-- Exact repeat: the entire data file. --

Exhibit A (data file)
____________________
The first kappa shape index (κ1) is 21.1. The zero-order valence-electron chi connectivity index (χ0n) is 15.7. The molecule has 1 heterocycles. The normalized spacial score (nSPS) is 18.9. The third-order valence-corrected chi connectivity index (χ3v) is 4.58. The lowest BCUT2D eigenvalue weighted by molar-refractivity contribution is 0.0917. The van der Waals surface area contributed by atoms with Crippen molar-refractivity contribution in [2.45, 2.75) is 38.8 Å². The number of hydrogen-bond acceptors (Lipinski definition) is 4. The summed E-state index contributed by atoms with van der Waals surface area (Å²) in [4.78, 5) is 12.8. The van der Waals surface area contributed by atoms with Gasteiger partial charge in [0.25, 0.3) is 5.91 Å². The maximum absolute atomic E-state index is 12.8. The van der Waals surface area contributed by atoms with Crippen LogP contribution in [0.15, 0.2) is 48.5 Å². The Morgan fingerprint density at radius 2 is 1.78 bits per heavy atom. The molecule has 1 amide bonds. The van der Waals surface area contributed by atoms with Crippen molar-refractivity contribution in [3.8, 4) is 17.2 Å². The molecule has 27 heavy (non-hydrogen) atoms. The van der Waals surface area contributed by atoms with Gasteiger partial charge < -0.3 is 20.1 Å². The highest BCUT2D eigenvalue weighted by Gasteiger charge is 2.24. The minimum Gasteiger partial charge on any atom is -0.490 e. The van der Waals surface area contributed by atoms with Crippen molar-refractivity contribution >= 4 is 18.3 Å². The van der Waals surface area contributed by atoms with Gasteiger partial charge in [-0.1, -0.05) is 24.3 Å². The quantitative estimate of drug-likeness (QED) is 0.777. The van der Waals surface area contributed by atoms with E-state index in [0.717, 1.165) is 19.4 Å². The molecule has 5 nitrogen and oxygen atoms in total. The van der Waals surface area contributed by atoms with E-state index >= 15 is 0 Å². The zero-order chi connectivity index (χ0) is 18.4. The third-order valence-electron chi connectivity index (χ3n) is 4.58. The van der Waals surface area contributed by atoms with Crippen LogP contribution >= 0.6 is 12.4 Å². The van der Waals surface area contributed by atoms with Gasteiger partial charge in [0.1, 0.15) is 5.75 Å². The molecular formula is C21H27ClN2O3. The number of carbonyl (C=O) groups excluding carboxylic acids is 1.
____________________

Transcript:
The first kappa shape index (κ1) is 21.1. The zero-order valence-electron chi connectivity index (χ0n) is 15.7. The molecule has 1 heterocycles. The normalized spacial score (nSPS) is 18.9. The third-order valence-corrected chi connectivity index (χ3v) is 4.58. The lowest BCUT2D eigenvalue weighted by molar-refractivity contribution is 0.0917. The van der Waals surface area contributed by atoms with Crippen molar-refractivity contribution in [2.45, 2.75) is 38.8 Å². The number of hydrogen-bond acceptors (Lipinski definition) is 4. The summed E-state index contributed by atoms with van der Waals surface area (Å²) in [4.78, 5) is 12.8. The van der Waals surface area contributed by atoms with Gasteiger partial charge in [0.25, 0.3) is 5.91 Å². The maximum absolute atomic E-state index is 12.8. The van der Waals surface area contributed by atoms with Crippen LogP contribution in [0.15, 0.2) is 48.5 Å². The Morgan fingerprint density at radius 2 is 1.78 bits per heavy atom. The molecule has 1 amide bonds. The van der Waals surface area contributed by atoms with Crippen molar-refractivity contribution in [3.8, 4) is 17.2 Å². The molecule has 27 heavy (non-hydrogen) atoms. The van der Waals surface area contributed by atoms with Gasteiger partial charge < -0.3 is 20.1 Å². The highest BCUT2D eigenvalue weighted by Gasteiger charge is 2.24. The minimum Gasteiger partial charge on any atom is -0.490 e. The van der Waals surface area contributed by atoms with Crippen molar-refractivity contribution >= 4 is 18.3 Å². The van der Waals surface area contributed by atoms with Gasteiger partial charge in [-0.1, -0.05) is 24.3 Å². The quantitative estimate of drug-likeness (QED) is 0.777. The van der Waals surface area contributed by atoms with E-state index in [0.717, 1.165) is 19.4 Å². The molecule has 5 nitrogen and oxygen atoms in total. The van der Waals surface area contributed by atoms with E-state index >= 15 is 0 Å². The zero-order chi connectivity index (χ0) is 18.4. The third-order valence-electron chi connectivity index (χ3n) is 4.58. The van der Waals surface area contributed by atoms with Crippen LogP contribution >= 0.6 is 12.4 Å². The van der Waals surface area contributed by atoms with Gasteiger partial charge in [0.1, 0.15) is 5.75 Å². The molecular formula is C21H27ClN2O3. The number of carbonyl (C=O) groups excluding carboxylic acids is 1.